PCT access near Donner PassEach year for more than a decade I have been following the online journals of Pacific Crest Trail thru-hikers. These days, of course, there are a lot more journals online. Some of them are even updated electronically from the trail, rather than written with pen and paper and mailed home to a transcriber from town stops (as all were when I first started reading them). Most thru-hikers start in the spring, hiking north from the Mexican border towards the Canadian border, but a few intrepid souls hike the opposite direction starting in the summer. After a few weeks I've usually narrowed my journal list down to a few favorites; hikers whose writing style really appeals to me. Some make it all the way, some don't, but it's always an honor to share their journeys.

I would love to thru-hike the PCT someday. At this point in my life it's not possible, as I have three young children and a husband with an irregular work schedule. Disappearing for several months to hike 2650 miles (and needing support along the way) just doesn't fit with my responsibilities. I do draw some comfort from the seemingly increasing numbers of "older" thru-hikers; perhaps it's not unrealistic to think that I might embark on this journey once my children are somewhat self-sufficient.

DH is not especially drawn to the idea of a PCT thru-hike. He did mention recently that he might consider a southbound hike, but otherwise is not interested. He has his own dreams, as he should.

I am not an especially hard-core nor experienced backpacker. I camped and bushwalked growing up, but did not have any opportunity to backpack. My first backpacking trip was in the summer of 1992, when my mother and I accompanied my brother's Boy Scout troop on a four day trip in Sequoia & King's Canyon National Park. I loved it.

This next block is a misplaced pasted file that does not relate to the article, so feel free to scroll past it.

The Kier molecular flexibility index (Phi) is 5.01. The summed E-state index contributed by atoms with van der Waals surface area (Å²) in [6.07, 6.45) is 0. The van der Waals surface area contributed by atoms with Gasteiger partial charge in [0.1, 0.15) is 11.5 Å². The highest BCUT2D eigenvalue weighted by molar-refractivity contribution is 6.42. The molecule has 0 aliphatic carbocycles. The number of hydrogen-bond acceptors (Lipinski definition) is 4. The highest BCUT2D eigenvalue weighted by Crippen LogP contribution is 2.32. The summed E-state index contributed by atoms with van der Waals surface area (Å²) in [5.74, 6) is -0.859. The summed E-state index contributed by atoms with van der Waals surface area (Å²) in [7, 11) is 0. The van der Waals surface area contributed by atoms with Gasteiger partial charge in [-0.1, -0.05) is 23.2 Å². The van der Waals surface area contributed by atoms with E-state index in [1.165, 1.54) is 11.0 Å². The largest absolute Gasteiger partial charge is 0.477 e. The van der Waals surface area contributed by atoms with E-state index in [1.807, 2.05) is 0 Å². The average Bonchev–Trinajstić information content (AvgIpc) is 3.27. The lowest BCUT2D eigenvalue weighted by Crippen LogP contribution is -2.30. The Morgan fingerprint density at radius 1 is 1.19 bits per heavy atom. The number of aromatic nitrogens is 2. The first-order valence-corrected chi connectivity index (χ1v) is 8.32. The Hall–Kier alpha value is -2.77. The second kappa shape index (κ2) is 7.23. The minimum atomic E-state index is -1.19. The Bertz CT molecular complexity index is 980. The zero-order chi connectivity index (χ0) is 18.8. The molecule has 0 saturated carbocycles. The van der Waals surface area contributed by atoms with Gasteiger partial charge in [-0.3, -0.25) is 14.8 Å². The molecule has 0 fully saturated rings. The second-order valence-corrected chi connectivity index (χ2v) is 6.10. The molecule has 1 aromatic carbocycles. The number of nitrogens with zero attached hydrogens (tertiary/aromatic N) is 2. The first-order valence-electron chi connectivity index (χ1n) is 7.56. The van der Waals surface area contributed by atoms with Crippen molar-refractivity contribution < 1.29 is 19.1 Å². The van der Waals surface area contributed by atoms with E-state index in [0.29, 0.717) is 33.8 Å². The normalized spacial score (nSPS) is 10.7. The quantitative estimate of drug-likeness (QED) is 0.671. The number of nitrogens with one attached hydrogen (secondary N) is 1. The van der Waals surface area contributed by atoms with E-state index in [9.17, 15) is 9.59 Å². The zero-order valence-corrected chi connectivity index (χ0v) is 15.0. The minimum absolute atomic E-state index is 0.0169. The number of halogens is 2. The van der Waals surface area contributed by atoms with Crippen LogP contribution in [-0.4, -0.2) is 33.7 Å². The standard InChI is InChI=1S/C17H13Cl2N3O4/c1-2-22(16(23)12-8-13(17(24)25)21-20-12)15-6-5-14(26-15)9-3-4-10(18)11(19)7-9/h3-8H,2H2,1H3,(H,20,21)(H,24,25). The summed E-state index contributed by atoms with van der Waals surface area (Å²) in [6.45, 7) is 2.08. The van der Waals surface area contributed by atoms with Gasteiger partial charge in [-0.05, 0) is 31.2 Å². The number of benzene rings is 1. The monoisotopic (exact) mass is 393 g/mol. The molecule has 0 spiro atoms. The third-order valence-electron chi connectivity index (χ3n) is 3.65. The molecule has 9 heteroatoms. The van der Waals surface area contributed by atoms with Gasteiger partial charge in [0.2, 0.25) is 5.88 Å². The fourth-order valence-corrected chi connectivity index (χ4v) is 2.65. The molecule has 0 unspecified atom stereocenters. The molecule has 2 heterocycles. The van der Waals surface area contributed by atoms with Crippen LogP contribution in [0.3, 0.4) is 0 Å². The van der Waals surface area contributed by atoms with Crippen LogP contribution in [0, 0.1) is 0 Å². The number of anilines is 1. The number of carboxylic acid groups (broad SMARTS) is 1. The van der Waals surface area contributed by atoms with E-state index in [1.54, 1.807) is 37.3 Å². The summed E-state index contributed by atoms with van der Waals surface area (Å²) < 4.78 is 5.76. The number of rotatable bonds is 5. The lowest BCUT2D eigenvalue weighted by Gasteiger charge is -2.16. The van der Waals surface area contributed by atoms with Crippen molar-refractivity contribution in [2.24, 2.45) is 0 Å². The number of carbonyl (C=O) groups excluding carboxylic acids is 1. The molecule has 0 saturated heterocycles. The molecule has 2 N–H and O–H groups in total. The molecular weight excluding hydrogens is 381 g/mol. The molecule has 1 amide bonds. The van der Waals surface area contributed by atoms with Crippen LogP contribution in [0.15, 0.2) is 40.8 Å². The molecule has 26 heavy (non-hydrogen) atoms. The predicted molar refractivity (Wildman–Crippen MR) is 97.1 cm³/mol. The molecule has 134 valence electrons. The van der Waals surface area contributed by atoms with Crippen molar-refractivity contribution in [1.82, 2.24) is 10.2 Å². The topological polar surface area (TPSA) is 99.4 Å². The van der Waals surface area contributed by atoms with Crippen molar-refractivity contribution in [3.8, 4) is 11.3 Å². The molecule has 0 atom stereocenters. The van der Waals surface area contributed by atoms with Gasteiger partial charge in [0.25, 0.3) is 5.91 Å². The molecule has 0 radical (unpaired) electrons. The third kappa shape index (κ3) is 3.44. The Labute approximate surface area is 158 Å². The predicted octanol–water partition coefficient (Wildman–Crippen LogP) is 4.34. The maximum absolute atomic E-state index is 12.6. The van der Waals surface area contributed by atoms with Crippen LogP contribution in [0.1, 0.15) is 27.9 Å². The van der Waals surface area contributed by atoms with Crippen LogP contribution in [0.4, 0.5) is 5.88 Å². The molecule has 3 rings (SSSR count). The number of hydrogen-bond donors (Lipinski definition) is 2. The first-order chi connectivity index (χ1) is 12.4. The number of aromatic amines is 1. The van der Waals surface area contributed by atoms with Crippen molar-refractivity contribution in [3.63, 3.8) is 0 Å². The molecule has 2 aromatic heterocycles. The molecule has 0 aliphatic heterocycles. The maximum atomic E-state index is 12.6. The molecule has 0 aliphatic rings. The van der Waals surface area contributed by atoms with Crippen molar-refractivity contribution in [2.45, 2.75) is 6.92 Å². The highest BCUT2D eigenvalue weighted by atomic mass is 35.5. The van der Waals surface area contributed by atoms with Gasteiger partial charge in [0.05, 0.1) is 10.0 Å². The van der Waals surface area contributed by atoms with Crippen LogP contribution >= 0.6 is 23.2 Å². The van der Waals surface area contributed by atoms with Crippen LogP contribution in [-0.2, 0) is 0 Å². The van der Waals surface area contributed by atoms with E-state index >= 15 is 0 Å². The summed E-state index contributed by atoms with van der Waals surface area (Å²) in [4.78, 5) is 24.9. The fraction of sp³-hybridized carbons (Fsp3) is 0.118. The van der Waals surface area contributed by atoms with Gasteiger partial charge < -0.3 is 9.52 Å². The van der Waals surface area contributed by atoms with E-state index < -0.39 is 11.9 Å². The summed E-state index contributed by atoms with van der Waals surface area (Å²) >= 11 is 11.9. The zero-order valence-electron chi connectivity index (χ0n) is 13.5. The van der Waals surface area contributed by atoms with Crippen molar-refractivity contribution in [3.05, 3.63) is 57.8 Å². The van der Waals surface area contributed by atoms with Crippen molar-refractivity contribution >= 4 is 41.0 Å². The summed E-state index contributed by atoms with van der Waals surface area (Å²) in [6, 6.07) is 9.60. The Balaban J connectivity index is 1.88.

My boyfriend (now DH) had worked for many years packing mule trains into the Sierras, and his impression of backpacking was not favorable; he thought they all looked miserable and very hungry! After I promised that he wouldn't go hungry, he agreed to go backpacking in Glacier National Park with me that September. We had a great time, although we carried far too much food. ;)

We unfortunately stopped backpacking when DS was born, but have covered many miles on day hikes, whether from a base camp or from home. DS spent almost every weekend of his first spring and summer in a child carrier hiking in the Cascades. We have hiked considerably less since we had three children, but are hoping for a good hiking summer this year now that DD2 is 3 and a good walker.

Since I am many years away from a PCT thru-hike, I have decided to start keeping track of my miles on the PCT. Starting today: 0 miles hiked, 2650 remaining!

We had a fun Mother's Day weekend Kamping. The kids made a nice friend in the first 5 minutes we were there. I think DH and I are about done with RV-ing style camping, as the kids seem to focus on the wrong things. We're looking forward to some trips to the National forests!

Wednesday, April 30, 2008

Better late than never

I've been thinking of making a blog entry on this topic for weeks now. April is Cancer Control month.

Cancer has been very present in my mind over the last few months. My FIL was diagnosed with prostate cancer at the end of last year, and has had ongoing skin cancer issues for years. Luckily there was no metastasis, so he didn't need any treatment after the prostatectomy.

Last month my MIL was diagnosed with breast cancer. A lumpectomy removed the primary tumor, but there was metastasis to a lymph node. She is looking at a long sequence of treatment; chemotherapy, radiation and hormonal.

My father was diagnosed with Waldenstrom's Macroglobulinemia a few years ago. Unlike prostate or breast cancer, there is no surgical tumor removal possible for this rare cancer, but by making some significant lifestyle changes, he has managed to improve his blood tests extraordinarily.